wikiHow to Frame a Floor

Most modern single-family homes are constructed from dimensional lumber framed in a consistent pattern. This type of framing, often called "stick framing," is lightweight and economical. The first part of any structure to be framed is the floor, which rests on a concrete foundation or on piers. To learn how to do this yourself, get started with Step 1 below.


  1. Image titled Frame a Floor Step 1
    Look up the building code for your area. Your city will have building code, or basic requirements that homes and buildings are required to meet. If your floor isn't up to code, you might get fined and will probably be required to pull up the entire floor. Know what the code is for your area before you start, because it can affect everything from the materials you need to use to the measurements you use. Your area might even require a permit for a floor to be considered up to code!
  2. Image titled Frame a Floor Step 2
    Plan your floor framing layout. Before installing anything, use a pencil and paper to design your framing plan. Draw the plan to scale and check all your calculations carefully so that you know exactly how many members you need and what length they need to be. Extremely long spans, staircases, or interior load-bearing walls complicate the framing plan by necessitating lapped joints and additional support columns. These complications are best handled by a licensed contractor.
    • You should space your floor joists at 16" center-to-center to be as structurally sounds as possible. The length can vary depending on the size of your room and what lumber is available to you, but generally you will at least want support for longer boards from below, such as an extra pillar and horizontal board.
  3. Image titled Frame a Floor Step 3
    Cut all the wood members to size. Once you have formulated your framing plan, use it to determine the length of lumber you will need and what sizes to cut the lumber into. Use a pencil to mark each piece after you cut it, which will help you determine where that pieces needs to be installed later.
  4. Image titled Frame a Floor Step 4
    Install the sill plate. The sill plate (sometimes called the sill, or the mud sill) consists of lengths of dimensional lumber that are laid directly on top of the foundation wall. The boards should be laid horizontally, with one edge flush with the exterior of the foundation wall. Use either 2x6 or 2x8 (50x150 mm or 50x200 mm) lumber for the sill plate. Because the sill plate contacts concrete directly, you must use pressure-treated wood. Drill holes in the boards to accommodate the anchor bolts in the foundation, and secure the boards by fastening nuts and washers onto the bolts.
    • To avoid problems with moisture and air circulation, you should place a sill gasket before installing the sill.
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    Install the band joist. The band joist, also called a rim joist, sits vertically on top of the sill plate. Use the same size lumber for the band joist as you will for the main floor joists; 2x10s (50x250 mm) are an appropriate size for most applications. Position each board vertically so that its edge is flush with the outer edge of the sill plate, and then toe-nail the board to the sill plate with framing nails.[1]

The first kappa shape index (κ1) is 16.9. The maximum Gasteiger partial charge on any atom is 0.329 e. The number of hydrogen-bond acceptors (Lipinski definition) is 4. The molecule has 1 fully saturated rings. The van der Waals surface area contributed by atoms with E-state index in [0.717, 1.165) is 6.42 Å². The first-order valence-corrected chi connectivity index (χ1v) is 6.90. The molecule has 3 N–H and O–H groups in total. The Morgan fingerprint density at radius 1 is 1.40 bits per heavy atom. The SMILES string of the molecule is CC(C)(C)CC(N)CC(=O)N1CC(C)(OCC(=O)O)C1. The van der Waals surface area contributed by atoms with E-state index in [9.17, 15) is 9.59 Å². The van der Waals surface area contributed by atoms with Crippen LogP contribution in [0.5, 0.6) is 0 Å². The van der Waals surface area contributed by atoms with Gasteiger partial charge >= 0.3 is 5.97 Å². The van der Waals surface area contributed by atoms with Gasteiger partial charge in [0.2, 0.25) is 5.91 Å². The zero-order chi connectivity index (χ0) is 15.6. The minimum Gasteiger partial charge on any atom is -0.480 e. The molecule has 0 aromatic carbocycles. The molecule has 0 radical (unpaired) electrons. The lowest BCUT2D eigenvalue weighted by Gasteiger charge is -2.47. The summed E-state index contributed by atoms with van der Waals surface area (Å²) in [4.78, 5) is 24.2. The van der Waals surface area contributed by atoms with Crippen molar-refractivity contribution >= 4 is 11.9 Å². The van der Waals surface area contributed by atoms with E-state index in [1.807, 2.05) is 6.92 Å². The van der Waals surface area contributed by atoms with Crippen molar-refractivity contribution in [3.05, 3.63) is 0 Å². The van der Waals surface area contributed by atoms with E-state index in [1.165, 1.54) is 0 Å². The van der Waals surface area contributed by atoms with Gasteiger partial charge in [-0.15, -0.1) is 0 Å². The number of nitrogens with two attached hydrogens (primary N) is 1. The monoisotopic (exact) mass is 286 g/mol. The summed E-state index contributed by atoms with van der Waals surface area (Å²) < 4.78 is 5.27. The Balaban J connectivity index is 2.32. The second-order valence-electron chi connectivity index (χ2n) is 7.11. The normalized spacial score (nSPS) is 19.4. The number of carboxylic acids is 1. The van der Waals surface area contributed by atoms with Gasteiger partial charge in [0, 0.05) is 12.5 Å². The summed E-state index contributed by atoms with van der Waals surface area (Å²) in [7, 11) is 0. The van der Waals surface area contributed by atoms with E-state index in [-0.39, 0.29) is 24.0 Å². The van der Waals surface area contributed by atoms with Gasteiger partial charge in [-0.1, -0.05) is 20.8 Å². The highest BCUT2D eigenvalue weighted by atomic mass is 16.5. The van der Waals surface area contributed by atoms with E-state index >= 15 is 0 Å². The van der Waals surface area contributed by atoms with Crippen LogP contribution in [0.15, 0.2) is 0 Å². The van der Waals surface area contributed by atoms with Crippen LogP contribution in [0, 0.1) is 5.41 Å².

• You can also get a metal brace to keep the sill and band joist extra secure. The brace screws into the wood at one end and the foundation at the other.
  6. Image titled Frame a Floor Step 6
    Mark the position of each floor joist. Floor joists should run parallel to each other and be spaced evenly, at no more than 16 inches (40 cm) on center if you want the floor to be properly secure. Use a tape measure to find the position of each joist along the sill plate, and mark the position with a pencil.
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    Install the floor joists. Set the floor joists onto the sill plate and position them over your pencil markings. The joists should fit flush against the band joist. After setting each joist in place, toe-nail it to both the sill plate and the band joist.
    • If you want to make your joists more stable and make installation a breeze, use joist hangers.
  8. Image titled Frame a Floor Step 8
    Add the bridging. You'll need to put in X or solid bridging between the joists, if the length of the joist is greater than 9'. There are different schools of thought on which is better, but having it at all is what is really important. If you know you're going to have to run a lot of cables or utilities beneath the floor, then the X bridging is probably better in the long run.
  9. Image titled Frame a Floor Step 9
    Install the subfloor. Once the bridging is in, you can go about installing the rest of the floor. Just be sure that you thoroughly glue the plywood or other subfloor material to the joists. Only apply the glue in one small section at a time. You do not want the glue to have time to start drying before you get the chance to lay down the subfloor.[2] The subfloor panels should be places perpendicular to the line of the joists (across the joists).
    • Tongue-in-groove subfloor, as well as subfloor which is at least 3/4" thick, will make a floor much more secure.


  • Always wear safety glasses and work gloves when operating a circular saw.

Things You'll Need

  • Pencil
  • Paper
  • Dimensional lumber
  • Tape measure
  • Circular saw
  • Drill
  • Anchor bolts
  • Nuts
  • Washers
  • Hammer
  • Framing nails
  • Safety glasses
  • Work gloves

Article Info

Categories: Build Design & Remodel Own Home | Floors and Floor Coverings